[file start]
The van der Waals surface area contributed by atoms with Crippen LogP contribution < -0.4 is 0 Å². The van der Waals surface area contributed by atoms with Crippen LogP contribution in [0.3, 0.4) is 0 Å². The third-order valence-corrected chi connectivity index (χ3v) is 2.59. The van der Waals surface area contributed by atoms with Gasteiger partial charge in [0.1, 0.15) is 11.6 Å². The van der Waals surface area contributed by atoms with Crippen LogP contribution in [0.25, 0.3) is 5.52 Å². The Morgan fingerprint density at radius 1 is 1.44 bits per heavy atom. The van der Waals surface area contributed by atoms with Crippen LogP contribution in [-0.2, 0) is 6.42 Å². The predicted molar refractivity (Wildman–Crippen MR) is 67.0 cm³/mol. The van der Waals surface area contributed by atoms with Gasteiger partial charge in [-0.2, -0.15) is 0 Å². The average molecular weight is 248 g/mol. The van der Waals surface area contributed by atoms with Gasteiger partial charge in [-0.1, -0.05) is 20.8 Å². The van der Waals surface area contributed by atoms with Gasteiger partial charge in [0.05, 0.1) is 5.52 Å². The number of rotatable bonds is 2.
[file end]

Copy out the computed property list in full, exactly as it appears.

The van der Waals surface area contributed by atoms with Crippen LogP contribution < -0.4 is 0 Å². The van der Waals surface area contributed by atoms with Crippen LogP contribution in [0.3, 0.4) is 0 Å². The third-order valence-corrected chi connectivity index (χ3v) is 2.59. The van der Waals surface area contributed by atoms with Gasteiger partial charge in [0.1, 0.15) is 11.6 Å². The van der Waals surface area contributed by atoms with Crippen LogP contribution in [0.25, 0.3) is 5.52 Å². The Morgan fingerprint density at radius 1 is 1.44 bits per heavy atom. The van der Waals surface area contributed by atoms with Crippen LogP contribution in [-0.2, 0) is 6.42 Å². The predicted molar refractivity (Wildman–Crippen MR) is 67.0 cm³/mol. The van der Waals surface area contributed by atoms with Gasteiger partial charge in [-0.2, -0.15) is 0 Å². The average molecular weight is 248 g/mol. The van der Waals surface area contributed by atoms with Gasteiger partial charge in [-0.1, -0.05) is 20.8 Å². The van der Waals surface area contributed by atoms with Gasteiger partial charge in [0.05, 0.1) is 5.52 Å². The number of rotatable bonds is 2.